The site itself is based in an old pueblo and the restaurant and facilities look like something out of spaghetti western film set. The only thing that prevents you being convinced that you have slipped backwards in time is the Madrid Valencia high-speed railway runs past about 500 metres from the entrance.
Luckily the trains are very fast, the service is infrequent, every half hour or so there is a short lived whoosh as an express rockets past. As a fan of 'Great Railway Journeys' I became convinced that each train must contain at least one cultured Englishman with Hispanic roots dressed in a stylishly tailored dusty pink jacket, quietly thumbing through a first edition copy of Bradshaw's guide.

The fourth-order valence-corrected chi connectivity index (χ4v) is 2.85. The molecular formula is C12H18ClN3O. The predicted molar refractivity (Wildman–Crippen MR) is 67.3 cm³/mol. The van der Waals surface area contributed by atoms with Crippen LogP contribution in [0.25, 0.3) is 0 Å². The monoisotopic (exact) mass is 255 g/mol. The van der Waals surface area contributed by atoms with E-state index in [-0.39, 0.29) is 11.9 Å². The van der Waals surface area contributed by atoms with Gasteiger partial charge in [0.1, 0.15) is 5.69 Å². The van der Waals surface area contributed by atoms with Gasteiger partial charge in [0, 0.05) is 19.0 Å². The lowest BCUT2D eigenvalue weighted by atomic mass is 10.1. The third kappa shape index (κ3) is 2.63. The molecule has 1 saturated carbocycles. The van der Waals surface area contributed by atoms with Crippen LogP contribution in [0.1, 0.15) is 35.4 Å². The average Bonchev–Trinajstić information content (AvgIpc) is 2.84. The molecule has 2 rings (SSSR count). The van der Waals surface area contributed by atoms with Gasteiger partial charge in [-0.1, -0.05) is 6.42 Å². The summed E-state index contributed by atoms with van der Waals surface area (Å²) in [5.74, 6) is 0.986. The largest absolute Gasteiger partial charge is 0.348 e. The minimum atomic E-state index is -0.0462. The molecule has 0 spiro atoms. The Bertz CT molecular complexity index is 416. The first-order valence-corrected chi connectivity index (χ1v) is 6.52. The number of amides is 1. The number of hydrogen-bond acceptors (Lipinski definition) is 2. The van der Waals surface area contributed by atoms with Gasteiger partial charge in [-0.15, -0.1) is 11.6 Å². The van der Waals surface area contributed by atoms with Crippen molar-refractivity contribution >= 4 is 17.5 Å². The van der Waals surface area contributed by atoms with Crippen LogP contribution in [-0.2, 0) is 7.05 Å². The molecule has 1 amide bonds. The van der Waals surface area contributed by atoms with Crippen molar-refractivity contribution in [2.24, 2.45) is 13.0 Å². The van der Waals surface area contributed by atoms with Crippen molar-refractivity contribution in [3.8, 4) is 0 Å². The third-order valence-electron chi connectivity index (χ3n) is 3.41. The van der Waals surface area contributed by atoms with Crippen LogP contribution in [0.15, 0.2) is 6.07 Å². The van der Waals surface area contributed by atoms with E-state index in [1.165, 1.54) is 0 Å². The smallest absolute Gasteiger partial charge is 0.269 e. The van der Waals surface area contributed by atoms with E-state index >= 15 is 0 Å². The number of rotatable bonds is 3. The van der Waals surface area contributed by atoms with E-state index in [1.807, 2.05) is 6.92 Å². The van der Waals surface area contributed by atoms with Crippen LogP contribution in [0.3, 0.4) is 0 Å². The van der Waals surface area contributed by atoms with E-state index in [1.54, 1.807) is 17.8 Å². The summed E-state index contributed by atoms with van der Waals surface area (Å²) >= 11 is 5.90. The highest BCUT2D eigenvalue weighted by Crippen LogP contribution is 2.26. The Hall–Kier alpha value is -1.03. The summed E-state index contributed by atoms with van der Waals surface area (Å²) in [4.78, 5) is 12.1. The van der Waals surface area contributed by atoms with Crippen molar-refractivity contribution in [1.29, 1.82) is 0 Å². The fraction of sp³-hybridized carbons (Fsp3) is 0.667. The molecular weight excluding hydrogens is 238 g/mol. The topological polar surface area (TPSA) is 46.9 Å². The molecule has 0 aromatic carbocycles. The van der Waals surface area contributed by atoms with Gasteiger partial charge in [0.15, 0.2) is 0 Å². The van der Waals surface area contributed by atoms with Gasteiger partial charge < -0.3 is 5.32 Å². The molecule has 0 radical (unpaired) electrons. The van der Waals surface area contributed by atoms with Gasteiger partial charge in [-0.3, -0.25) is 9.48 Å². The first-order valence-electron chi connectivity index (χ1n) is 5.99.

The group on the next aisle from us placed three across the road, the family's shadowy forms were barely discernible through a wall of flames. In the warm night air, under a sky glittering with stars the moment felt ancient and elemental. A fine way, I feel, to celebrate tribal belonging and a sense of place, much better than waving silly flags.
However, neither of us relished the prospect of a downhill trip on such an uneven, loose surface. We decided to use the metalled road to the campsite on the return trip, if anything the descent was even steeper, but much less hazardous on the asphalt. Nevertheless we descended at a sedate pace using the brakes most of the time. We are definitely sedate cyclists these days, well sedate at everything really.